In 1802 and 1803 the Society published the first part of its two-part anthology Scroll of the Muses.

On November 26, 1803, the Society was officially recognized and its charter approved.

In 1804 the Society started a magazine, The Review, which only published one issue.

In 1807 D. I. Jazyko, representing the conservative wing of the Society, replaced Born as president.

In 1811, membership fees were abolished and some other changes in the Society's rules were made.

With the French invasion of Russia in 1812, the Society temporarily suspended operations. Meetings were resumed in 1816 under the chairmanship of A. E. Izmailov and continued until 1826. In this third phase of the Society's existence, the Society saw the influx of a large number of new members which had a major impact on its direction. These included Fyodor Glinka, Anton Delvig, Wilhelm Küchelbecker, Yevgeny Baratynsky, Orest Somov, Alexei Martos, and Kondraty Ryleyev.

Geir Kjetsaa

Geir Kjetsaa (2 June 1937, Oslo – 2 June 2008) was a Norwegian professor in Russian literary history at the University of Oslo, translator of Russian literature, and author of several biographies of classical Russian writers.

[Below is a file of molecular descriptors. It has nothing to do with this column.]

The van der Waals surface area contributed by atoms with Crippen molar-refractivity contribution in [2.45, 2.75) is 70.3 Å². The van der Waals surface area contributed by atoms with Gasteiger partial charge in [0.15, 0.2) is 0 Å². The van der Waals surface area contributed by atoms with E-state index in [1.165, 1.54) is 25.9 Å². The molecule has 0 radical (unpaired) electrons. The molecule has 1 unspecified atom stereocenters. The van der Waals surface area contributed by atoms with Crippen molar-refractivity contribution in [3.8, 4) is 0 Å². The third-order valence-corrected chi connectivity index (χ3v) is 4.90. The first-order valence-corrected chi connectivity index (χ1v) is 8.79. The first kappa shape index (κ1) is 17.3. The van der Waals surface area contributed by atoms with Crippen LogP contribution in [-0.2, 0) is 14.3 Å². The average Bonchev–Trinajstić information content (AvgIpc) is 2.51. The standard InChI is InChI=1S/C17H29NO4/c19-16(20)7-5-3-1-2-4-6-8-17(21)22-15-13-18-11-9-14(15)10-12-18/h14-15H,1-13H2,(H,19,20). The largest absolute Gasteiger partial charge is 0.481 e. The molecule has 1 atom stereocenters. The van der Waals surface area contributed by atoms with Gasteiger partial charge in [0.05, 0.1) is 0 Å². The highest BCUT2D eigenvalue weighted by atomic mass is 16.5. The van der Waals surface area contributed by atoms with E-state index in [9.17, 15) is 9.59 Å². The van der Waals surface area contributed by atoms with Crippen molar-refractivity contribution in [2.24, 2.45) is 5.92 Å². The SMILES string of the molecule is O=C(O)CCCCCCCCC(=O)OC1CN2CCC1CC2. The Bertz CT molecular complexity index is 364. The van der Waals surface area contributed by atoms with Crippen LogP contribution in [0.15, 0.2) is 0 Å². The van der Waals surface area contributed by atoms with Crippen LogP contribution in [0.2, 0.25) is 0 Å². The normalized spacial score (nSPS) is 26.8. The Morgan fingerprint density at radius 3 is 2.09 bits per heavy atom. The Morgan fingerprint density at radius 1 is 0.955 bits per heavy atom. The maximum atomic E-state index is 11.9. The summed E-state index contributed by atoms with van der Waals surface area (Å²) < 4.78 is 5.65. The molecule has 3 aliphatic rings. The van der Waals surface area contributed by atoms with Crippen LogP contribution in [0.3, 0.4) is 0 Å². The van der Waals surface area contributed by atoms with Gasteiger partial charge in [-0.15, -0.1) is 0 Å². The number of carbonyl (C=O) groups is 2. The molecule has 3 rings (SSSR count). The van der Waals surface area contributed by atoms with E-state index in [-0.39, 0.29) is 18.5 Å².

Golden Age of Russian Poetry

Golden Age of Russian Poetry is the name traditionally applied by philologists to the first half of the 19th century. It is also called the Age of Pushkin, after its most significant poet (in Nabokov's words, the greatest poet this world was blessed with since the time of Shakespeare). Mikhail Lermontov and Fyodor Tyutchev are generally regarded as two most important Romantic poets after Pushkin. Vasily Zhukovsky and Konstantin Batyushkov are the best regarded of his precursors. Pushkin himself, however, considered Evgeny Baratynsky to be the finest poet of his day.

List of 19th-century Russian Slavophiles

This is a list of 19th-century Russian Slavophiles: